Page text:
On the corner of 80th St. and Northern Blvd. in the Jackson Heights neighborhood of Queens, New York, sits an eye-catching refrigerator. Painted blue with larger-than-life drawings of fruits and vegetables, the vibrant display invites folks to take and drop “free food.” Inside, its shelves are stocked with fresh carrots, tomatoes, lettuce, cilantro, cassava, potatoes and ginger—all donated by local restaurants, supermarkets and everyday people hoping to feed their neighbors.
In the past month, community fridges like the one in Jackson Heights have popped up across the country. The appliances, often donated or purchased for cheap on Facebook Marketplace or Craigslist, source power from a small business and are regularly stocked, sanitized and organized by volunteers who encourage locals in largely low-income communities of color to unabashedly take what they need. Through the process, organizers, who describe the fridges as mutual aid rather than charity, hope to help struggling neighbors.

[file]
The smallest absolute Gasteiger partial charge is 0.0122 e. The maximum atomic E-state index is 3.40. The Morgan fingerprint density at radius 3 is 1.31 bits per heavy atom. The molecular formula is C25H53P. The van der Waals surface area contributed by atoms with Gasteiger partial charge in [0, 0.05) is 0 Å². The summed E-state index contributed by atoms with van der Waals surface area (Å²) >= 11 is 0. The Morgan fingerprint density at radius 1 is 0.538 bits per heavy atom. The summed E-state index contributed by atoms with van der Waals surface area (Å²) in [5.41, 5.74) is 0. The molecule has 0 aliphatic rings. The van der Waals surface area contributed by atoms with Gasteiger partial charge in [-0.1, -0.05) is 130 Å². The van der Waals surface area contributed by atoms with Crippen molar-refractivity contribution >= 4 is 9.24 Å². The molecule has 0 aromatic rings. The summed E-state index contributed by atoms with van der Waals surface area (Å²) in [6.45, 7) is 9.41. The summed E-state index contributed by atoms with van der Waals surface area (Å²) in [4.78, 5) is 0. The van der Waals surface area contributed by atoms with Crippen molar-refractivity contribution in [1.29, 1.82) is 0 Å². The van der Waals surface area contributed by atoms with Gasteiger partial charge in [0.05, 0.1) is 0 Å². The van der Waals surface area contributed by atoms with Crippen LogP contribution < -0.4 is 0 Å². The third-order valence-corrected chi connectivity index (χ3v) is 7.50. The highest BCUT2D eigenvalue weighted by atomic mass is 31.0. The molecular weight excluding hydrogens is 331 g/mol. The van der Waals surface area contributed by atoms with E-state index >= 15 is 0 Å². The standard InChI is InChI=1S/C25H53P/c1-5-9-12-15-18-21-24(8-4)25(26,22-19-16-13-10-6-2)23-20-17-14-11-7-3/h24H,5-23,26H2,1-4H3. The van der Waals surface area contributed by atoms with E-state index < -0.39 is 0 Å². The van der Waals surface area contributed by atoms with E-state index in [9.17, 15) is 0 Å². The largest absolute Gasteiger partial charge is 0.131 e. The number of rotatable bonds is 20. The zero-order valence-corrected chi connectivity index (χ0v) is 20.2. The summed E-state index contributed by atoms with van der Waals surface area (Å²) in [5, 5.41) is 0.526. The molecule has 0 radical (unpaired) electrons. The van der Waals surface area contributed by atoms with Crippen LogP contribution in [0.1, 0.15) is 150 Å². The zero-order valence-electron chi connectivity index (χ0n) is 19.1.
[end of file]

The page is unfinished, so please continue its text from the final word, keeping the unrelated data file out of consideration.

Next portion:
“Covid really hit us hard. We lost so many community members, and there were also so many people who lost their jobs, who lost money, who can’t put food on the table,” Paulacamila Caceres, one of the core organizers behind the Jackson Heights community fridge, tells Remezcla. “Our goal is to keep our neighbors fed and healthy and to have a larger conversation around food insecurity.”
In 2018, more than 37 million (11.5% of) people in the United States were reportedly food-insecure, meaning they lacked reliable access to enough affordable, nutritious food. Now, the massive loss of jobs, business closures and social distancing orders due to the pandemic have further disrupted the lives of hungry families and put numerous more in need. According to a report from the hunger-relief nonprofit Feeding America, food insecurity is rising in every part of the country. They project that at some point in 2020 about 54 million people—including one in four children—may not know where their next meal is coming from.
The current trend in the U.S. to help combat growing rates of hunger in hard-hit hyper-local communities started back in February in Brooklyn, New York, with the collective A New World in Our Hearts. The group, which has since instituted several fridges across the city, created a guide for how other organizations and individuals can set up their own community fridges. The practice quickly spread, with new installations happening weekly all over the country.